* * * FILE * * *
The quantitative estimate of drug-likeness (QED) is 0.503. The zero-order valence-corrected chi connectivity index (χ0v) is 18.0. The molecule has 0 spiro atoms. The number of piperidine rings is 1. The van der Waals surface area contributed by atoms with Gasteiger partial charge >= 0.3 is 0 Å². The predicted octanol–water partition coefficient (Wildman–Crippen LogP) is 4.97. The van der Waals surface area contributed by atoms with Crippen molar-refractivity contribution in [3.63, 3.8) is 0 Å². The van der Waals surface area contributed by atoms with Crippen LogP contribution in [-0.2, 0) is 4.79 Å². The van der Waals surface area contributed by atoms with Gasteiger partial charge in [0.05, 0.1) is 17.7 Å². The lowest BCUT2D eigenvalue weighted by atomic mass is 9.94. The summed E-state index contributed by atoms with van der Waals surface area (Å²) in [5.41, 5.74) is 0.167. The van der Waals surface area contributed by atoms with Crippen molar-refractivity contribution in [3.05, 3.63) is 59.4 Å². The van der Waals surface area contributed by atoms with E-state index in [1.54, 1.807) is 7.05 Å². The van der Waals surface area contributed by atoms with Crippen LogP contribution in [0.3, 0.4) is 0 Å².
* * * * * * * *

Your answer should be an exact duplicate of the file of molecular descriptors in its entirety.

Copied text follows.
The quantitative estimate of drug-likeness (QED) is 0.503. The zero-order valence-corrected chi connectivity index (χ0v) is 18.0. The molecule has 0 spiro atoms. The number of piperidine rings is 1. The van der Waals surface area contributed by atoms with Gasteiger partial charge >= 0.3 is 0 Å². The predicted octanol–water partition coefficient (Wildman–Crippen LogP) is 4.97. The van der Waals surface area contributed by atoms with Crippen molar-refractivity contribution in [3.63, 3.8) is 0 Å². The van der Waals surface area contributed by atoms with Crippen LogP contribution in [-0.2, 0) is 4.79 Å². The van der Waals surface area contributed by atoms with Gasteiger partial charge in [0.05, 0.1) is 17.7 Å². The lowest BCUT2D eigenvalue weighted by atomic mass is 9.94. The summed E-state index contributed by atoms with van der Waals surface area (Å²) in [5.41, 5.74) is 0.167. The van der Waals surface area contributed by atoms with Crippen molar-refractivity contribution in [3.05, 3.63) is 59.4 Å². The van der Waals surface area contributed by atoms with E-state index in [1.54, 1.807) is 7.05 Å². The van der Waals surface area contributed by atoms with Crippen LogP contribution in [0.3, 0.4) is 0 Å².